The Maritime Advocate online–Issue 630


1.Friendly Discussions
2. Report on the International Congress of Maritime Arbitrators held
in Hong Kong
3. What’s Rocking the Future of Shipping?
4. Suntis Triple Death Mysteries
5. China’s New Silk Roads
6. People and Places

Situation Vacant

Michael Else and Co (MECO) are looking for a class underwriter for
their PIMS facility serving the freight and multimodal industries. The
successful candidate will take overall responsibility for the underwriting
and running of PIMS multimodal and to develop the existing a portfolio
in line with corporate targets.

Salary and benefits will be attractive and will reflect the quality
of the successful candidate. Please apply by 10th June enclosing cv

FOB Network News

The current count of Members is 3708

All sorts of interesting people from our industry are
joining. For example:-

Marine Expert Capt. Terry Ogg
Alex Tsavliris
Marine Consultant Tina Ohlhaber
Monaco based maritime lawyer Marco Crusafio
Manchester based senior adjuster Michelle Gaines


Registration for FOB is gratis for individuals. Businesses
can take out a page for a small supporting contribution and we welcome
firms prepared to sponsor Group pages or advertise with us. This helps
to keep FOB a going concern and puts a smile on the face of our programmers
and accountants..

FOB is a project designed to adapt the new ways of using the internet
for the sorts of people who read The Maritime Advocate.

You are welcome to join

1. Friendly Discussions

Sarah Longden has passed us this note by Vasanti Selvaratnam
QC and Karen Maxwell of Stone Chambers:-

In Emirates Trading Agency LLC v Sociedade de Fomento
Industrial Private Ltd [2015] EWHC 1452 (Comm), Popplewell J considered
a number of issues arising from the alleged failure of the claimant
to engage in friendly discussions prior to commencing arbitration. Unfortunately,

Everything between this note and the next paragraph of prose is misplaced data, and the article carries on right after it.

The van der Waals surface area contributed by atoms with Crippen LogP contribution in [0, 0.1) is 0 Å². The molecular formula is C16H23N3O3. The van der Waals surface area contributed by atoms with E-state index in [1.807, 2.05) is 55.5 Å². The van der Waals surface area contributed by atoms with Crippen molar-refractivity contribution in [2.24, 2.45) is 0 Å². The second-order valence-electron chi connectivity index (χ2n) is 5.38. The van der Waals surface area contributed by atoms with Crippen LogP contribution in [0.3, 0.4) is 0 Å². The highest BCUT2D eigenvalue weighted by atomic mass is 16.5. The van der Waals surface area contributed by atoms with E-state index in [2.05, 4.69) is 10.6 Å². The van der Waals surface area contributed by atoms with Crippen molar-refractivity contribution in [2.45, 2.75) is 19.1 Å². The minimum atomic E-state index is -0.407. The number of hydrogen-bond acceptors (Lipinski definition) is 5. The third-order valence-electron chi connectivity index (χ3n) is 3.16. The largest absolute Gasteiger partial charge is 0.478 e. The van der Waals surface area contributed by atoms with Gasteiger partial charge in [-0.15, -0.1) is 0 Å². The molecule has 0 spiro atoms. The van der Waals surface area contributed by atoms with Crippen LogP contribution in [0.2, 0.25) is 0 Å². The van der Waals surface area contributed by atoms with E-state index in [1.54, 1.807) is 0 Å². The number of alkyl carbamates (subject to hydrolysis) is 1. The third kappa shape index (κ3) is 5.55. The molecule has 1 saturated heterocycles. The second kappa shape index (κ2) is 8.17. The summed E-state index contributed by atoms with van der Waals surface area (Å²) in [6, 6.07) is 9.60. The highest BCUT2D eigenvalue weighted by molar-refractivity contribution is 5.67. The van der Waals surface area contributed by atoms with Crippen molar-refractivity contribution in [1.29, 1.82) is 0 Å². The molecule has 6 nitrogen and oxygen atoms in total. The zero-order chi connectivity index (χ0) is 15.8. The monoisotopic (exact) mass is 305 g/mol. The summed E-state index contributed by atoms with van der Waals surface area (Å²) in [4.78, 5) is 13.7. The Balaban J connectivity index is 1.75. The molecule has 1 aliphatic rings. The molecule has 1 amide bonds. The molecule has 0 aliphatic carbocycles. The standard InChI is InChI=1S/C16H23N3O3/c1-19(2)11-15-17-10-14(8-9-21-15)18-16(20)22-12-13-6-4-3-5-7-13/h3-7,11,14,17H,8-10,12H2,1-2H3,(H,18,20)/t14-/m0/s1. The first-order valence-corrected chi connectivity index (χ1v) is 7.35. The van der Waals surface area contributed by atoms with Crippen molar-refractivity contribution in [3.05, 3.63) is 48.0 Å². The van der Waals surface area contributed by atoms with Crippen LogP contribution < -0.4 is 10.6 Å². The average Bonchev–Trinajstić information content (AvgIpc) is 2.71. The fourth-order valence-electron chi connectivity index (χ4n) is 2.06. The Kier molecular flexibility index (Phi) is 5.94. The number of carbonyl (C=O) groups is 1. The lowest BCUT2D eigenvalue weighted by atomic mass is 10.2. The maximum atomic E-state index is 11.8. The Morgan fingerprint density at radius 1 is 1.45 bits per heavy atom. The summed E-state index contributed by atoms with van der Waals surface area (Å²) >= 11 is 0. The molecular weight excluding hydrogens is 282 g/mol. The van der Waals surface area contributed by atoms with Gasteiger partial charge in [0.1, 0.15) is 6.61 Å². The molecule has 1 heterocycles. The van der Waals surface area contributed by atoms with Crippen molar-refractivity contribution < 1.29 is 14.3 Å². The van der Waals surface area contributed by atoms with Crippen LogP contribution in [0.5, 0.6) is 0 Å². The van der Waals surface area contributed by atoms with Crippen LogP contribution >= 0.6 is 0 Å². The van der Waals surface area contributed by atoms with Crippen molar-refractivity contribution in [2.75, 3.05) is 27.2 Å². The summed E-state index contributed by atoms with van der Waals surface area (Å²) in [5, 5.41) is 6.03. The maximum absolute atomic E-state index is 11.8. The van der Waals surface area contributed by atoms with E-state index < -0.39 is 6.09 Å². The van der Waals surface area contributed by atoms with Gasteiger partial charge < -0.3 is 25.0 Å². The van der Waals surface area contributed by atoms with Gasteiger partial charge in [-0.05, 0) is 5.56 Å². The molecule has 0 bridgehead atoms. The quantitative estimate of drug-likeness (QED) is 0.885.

the judgment does not significantly develop the law relating to multi-tiered
dispute resolution clauses, but does include some helpful clarification
of issues that might arise upon the reconstitution of an arbitral tribunal.

To view a copy of the full article go to:-:

2. Report on the International Congress of Maritime Arbitrators
held in Hong Kong

David Martin-Clark writes:-

The nineteenth International Congress of Maritime Arbitrators was held
in the Shangri La Hotel, Kowloon from 11 to 15 May. Many of those attending
thought it among the very best of such Congresses. That is a great compliment
to the organisers, the Hong Kong Maritime Arbitration Group, a division
of the Hong Kong International Arbitration Centre, to the steering committee,
chaired by the London arbitrator Bruce Harris, to the Host Committee,
chaired by Arthur Bowring of the Hong Kong Shipowners Association, and
the Topics and Agenda Committee, headed by Philip Yang.

Mounting the Congress was a particular challenge, since the event had
been switched to Hong Kong from its original venue in Shanghai only
some four months beforehand, but the Hong Kong team were helped by much
of the preparatory work that had been done by the Shanghai organisers,
the China Maritime Arbitration Centre.

The Congress was opened by welcoming addresses from Mr Rimsky Yuen
SC JP, Secretary for Justice in the HKSAR Government, and from Professor
Anthony Cheung Bing-leung GBS JP, Secretary for Transport and Housing.
Following the welcome, Sir Bernard Eder, former judge of the High Court
in England, gave a lively presentation on the topic of the “Assessment
of Damages in Charterparty Disputes: Post Breach Events – Do they Matter?
This was followed by a thoughtful presentation by Chief Justice James